Life Cycle of Locusts

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Locusts are closely related to grasshoppers.

Locusts are insects that are related closely to grasshoppers. All species of locust undergo three main life stages: egg, nymph and adult locust. Though all locusts go through the phases, the amount of time spent in each stage varies according to the specific species of locust.



The male locust locates a female locust and inserts his semen into a sperm sac located on the female locust's abdomen. The female then releases eggs that mix with the male's semen and become fertilized.


Female locusts lay their eggs in the ground, most commonly in hard, firm soil. The eggs are deposited into the ground in groups of approximately 50. These groups are known as "pods" and they can be deposited up to 4 inches underground. A female locust will lay anywhere between one and three egg pods at one time.



The locust eggs generally hatch about two weeks after they were laid. These baby locusts are referred to as "hoppers" or "nymphs." Over the next month to two months after hatching, the nymph locusts go through five molting stages called "instars." After the fifth instar, the locust's wings are fully developed.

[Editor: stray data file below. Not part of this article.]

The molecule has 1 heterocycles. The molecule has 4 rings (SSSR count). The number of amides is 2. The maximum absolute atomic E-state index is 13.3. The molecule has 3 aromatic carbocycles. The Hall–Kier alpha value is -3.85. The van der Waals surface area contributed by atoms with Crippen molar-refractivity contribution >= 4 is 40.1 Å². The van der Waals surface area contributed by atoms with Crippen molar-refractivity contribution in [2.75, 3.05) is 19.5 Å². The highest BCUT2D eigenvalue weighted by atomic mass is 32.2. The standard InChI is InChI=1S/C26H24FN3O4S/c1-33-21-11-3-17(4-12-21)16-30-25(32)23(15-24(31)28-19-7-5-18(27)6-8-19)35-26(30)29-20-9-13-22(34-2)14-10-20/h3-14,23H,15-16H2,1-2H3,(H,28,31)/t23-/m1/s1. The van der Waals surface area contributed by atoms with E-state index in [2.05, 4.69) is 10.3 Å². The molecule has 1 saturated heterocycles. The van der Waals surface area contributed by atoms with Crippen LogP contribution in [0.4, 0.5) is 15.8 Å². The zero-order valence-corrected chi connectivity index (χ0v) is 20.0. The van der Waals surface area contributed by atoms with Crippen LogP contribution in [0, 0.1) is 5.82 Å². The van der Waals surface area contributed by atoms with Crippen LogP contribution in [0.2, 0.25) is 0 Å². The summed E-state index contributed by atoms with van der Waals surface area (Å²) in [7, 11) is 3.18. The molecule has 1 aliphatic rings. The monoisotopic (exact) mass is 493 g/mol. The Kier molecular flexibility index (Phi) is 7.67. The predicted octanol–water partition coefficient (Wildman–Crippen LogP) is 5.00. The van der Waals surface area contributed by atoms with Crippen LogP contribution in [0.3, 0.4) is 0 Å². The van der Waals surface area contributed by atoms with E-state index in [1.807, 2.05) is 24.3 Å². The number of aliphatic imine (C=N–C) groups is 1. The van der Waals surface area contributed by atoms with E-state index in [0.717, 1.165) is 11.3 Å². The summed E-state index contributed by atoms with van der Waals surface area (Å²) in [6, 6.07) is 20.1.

After the fifth molt, the locusts are called "fledglings." The fledglings cannot fly yet. Their bodies take approximately seven days to harden and become capable of flight. During this early stage of adult life, the locust must continually feed on vegetation in order to store up the energy necessary for reproduction and flying.



It takes approximately two weeks for the fledgling locust to reach sexual maturity. Adults often group together into swarms containing thousands of locusts. Adult locusts typically live about 10 weeks. During that time, they mate and the females lay eggs.


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Mary Sharp

Mary Sharp has been writing professionally since 2007. Many of her articles appear online, specializing in the diet and habitat of wild animals. Sharp has a Master of Arts in English from the University of Texas and is pursuing a Doctor of Philosophy in English at the University of North Texas.